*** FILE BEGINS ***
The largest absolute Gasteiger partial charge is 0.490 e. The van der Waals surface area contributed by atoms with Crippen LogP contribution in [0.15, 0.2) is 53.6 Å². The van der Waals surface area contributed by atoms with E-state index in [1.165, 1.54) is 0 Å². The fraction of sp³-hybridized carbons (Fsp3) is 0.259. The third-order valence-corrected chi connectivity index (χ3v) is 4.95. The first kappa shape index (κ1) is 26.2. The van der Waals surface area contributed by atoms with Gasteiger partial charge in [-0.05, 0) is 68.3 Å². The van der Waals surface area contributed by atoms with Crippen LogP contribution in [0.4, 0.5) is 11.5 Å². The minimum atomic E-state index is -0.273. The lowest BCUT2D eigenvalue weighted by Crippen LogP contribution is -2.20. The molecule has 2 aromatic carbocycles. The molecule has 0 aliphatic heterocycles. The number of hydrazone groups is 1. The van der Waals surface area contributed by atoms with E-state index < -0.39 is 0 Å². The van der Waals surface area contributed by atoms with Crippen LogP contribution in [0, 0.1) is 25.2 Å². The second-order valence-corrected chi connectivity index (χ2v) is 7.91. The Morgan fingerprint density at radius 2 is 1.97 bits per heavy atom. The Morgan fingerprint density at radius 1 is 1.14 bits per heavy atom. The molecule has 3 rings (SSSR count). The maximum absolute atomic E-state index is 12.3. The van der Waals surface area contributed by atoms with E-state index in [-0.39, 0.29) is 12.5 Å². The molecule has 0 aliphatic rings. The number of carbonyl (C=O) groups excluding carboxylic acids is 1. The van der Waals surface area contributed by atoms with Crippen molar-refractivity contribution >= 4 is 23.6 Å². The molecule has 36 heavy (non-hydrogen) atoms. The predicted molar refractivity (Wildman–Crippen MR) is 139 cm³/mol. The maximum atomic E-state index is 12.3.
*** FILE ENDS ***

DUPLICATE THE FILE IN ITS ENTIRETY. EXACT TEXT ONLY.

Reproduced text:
The largest absolute Gasteiger partial charge is 0.490 e. The van der Waals surface area contributed by atoms with Crippen LogP contribution in [0.15, 0.2) is 53.6 Å². The van der Waals surface area contributed by atoms with E-state index in [1.165, 1.54) is 0 Å². The fraction of sp³-hybridized carbons (Fsp3) is 0.259. The third-order valence-corrected chi connectivity index (χ3v) is 4.95. The first kappa shape index (κ1) is 26.2. The van der Waals surface area contributed by atoms with Gasteiger partial charge in [-0.05, 0) is 68.3 Å². The van der Waals surface area contributed by atoms with Crippen LogP contribution in [0.4, 0.5) is 11.5 Å². The minimum atomic E-state index is -0.273. The lowest BCUT2D eigenvalue weighted by Crippen LogP contribution is -2.20. The molecule has 2 aromatic carbocycles. The molecule has 0 aliphatic heterocycles. The number of hydrazone groups is 1. The van der Waals surface area contributed by atoms with E-state index < -0.39 is 0 Å². The van der Waals surface area contributed by atoms with Crippen LogP contribution in [0, 0.1) is 25.2 Å². The second-order valence-corrected chi connectivity index (χ2v) is 7.91. The Morgan fingerprint density at radius 2 is 1.97 bits per heavy atom. The Morgan fingerprint density at radius 1 is 1.14 bits per heavy atom. The molecule has 3 rings (SSSR count). The maximum absolute atomic E-state index is 12.3. The van der Waals surface area contributed by atoms with E-state index in [-0.39, 0.29) is 12.5 Å². The molecule has 0 aliphatic rings. The number of carbonyl (C=O) groups excluding carboxylic acids is 1. The van der Waals surface area contributed by atoms with Crippen molar-refractivity contribution >= 4 is 23.6 Å². The molecule has 36 heavy (non-hydrogen) atoms. The predicted molar refractivity (Wildman–Crippen MR) is 139 cm³/mol. The maximum atomic E-state index is 12.3.